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On 'Tigers Blood,' Waxahatchee is in her anti-eras era

<em>Tigers Blood</em> is songwriter Katie Crutchfield's sixth album as Waxahatchee.
Molly Matalon
Courtesy of the artist
Tigers Blood is songwriter Katie Crutchfield's sixth album as Waxahatchee.

Even if you've never listened to a note of Taylor Swift's music in your life, it's undeniable that we're living through our eras era. The smart branding of the pop superstar's record-breaking world tour has propagated the idea, taken from the language of stan culture, that life passes in clear chapters. Social media helps us mark those chapters with distinct visual identities, highly specific fashion -cores stitching together an aesthetic micro-history. This mentality of clear demarcation has also found a match in the language of absolutes that has sprung up around interpersonal relationships: boundaries, cutting out "toxic" friends; packing up, shipping out and moving on from the mess.

I can understand the appeal of this kind of containment. The notion that you've closed the door on a certain period of life offers a sense of control, as well as the reassurance that you're categorically no longer that person. It's a lovely fantasy — one that seems to me like trying to build dams in the rushing river of life. Tigers Blood, Katie Crutchfield's gorgeous sixth album as Waxahatchee, sails down that river. The 35-year-old Alabama songwriter understands that we do not evolve tidily from chrysalis to caterpillar to butterfly, but stumble along a zig-zag of pitfalls and revelations, the best of which you can only hope you have the humility to learn from.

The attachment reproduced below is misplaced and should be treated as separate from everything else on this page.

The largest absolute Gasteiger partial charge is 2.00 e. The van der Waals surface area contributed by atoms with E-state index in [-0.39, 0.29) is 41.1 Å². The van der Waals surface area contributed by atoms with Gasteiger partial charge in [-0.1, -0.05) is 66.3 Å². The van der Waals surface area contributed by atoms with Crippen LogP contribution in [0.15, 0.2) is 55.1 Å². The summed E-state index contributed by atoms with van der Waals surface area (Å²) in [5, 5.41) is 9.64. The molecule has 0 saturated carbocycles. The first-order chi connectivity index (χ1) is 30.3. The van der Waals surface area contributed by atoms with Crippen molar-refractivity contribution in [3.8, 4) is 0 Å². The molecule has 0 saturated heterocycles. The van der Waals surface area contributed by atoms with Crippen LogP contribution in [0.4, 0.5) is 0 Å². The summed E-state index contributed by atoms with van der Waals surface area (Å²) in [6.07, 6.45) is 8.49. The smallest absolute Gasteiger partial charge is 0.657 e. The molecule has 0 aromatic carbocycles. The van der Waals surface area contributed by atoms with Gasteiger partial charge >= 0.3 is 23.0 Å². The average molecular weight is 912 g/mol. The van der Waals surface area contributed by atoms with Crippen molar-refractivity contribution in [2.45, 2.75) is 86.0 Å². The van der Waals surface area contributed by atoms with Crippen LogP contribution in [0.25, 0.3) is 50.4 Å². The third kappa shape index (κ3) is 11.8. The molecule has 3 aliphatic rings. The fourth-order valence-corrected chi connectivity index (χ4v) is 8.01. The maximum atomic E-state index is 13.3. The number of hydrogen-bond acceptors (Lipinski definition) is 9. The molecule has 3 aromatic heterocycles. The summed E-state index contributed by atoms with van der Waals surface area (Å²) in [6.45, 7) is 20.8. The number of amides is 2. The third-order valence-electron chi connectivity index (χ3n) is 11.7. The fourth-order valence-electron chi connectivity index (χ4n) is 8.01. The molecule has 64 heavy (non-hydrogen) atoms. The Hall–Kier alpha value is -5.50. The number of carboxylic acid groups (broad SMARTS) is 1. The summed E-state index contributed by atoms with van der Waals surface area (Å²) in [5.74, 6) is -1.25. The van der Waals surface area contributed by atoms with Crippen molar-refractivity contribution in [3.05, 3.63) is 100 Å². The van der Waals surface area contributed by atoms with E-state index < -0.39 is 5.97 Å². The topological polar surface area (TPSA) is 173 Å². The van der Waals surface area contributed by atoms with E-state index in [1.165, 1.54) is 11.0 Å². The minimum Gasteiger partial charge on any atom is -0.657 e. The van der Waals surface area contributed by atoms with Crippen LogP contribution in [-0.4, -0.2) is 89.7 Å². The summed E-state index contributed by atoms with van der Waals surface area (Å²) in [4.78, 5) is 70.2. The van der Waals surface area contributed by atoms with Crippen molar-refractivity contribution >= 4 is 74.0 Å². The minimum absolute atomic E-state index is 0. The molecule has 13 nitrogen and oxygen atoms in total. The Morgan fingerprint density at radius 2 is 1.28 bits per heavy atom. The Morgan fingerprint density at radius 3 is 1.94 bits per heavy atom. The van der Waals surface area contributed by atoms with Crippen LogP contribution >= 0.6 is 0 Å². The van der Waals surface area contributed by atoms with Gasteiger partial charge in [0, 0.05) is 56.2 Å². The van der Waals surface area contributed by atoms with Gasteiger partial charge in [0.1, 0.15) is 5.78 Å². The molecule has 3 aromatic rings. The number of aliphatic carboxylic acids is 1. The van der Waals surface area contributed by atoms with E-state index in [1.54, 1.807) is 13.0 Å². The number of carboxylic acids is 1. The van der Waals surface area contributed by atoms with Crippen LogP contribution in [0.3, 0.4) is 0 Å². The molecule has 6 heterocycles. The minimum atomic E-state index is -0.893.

Her last record, 2020's Saint Cloud, was the kind that found her blinking into a new dawn. It was written as she got sober, a dramatic gear shift for a lifer of the road and all the hard living that comes with it. She pivoted from indie-rock back toward the country heartland of her Southern youth, opening up brand new shafts of light on her once-knotted songwriting, and tentatively tested the strength of a good relationship, with fellow musician Kevin Morby, anxious about whether it could hold the fullness of her.

Tigers Blood has no such plot twist. Crutchfield's sobriety and relationship have endured. Saint Cloud may have doubled her audience, she estimated recently, but she's said she disregarded any pressure to capitalize on its success by shooting for the rafters — or going pop, as she and producer Brad Cook briefly entertained before discomfort got the better of them — instead choosing to refine her sound and themes, an intentional attempt at artistic longevity in the vein of her heroes Tom Petty and Lucinda Williams, as well as keeping her life manageable. (She kept things fresh by inviting in fellow Southern rocker MJ Lenderman, and let his off-kilter harmonies and wandering guitar take precedent over the role she had imagined he might play on the album.) It's an appealingly anti-eras mentality: less reinvention than continual refinement — an intent reflected in the striking sensitivity of Crutchfield's songwriting.

On Tigers Blood, no bond is linear or static. Some of these songs sound ready to run, bursting from the traps; others take their ease with intoxicating beauty. Love boomerangs and comes back. Sisters have an unexpected showdown about their respective heady and cautious approaches to life. Crutchfield can't even predict her own nature: The shortcomings she seems most certain of barely register with her loving partner; the defiant oblivion and "blood loss" of self-delusion on the recklessly euphoric cowpunk of "Ice Cold" proves to be "such a weak performance after all" on the easy reconciliation of "Lone Star Lake," a banjo amble so reassuring you can practically feel a hand reaching from the speaker to smooth your hair as you listen.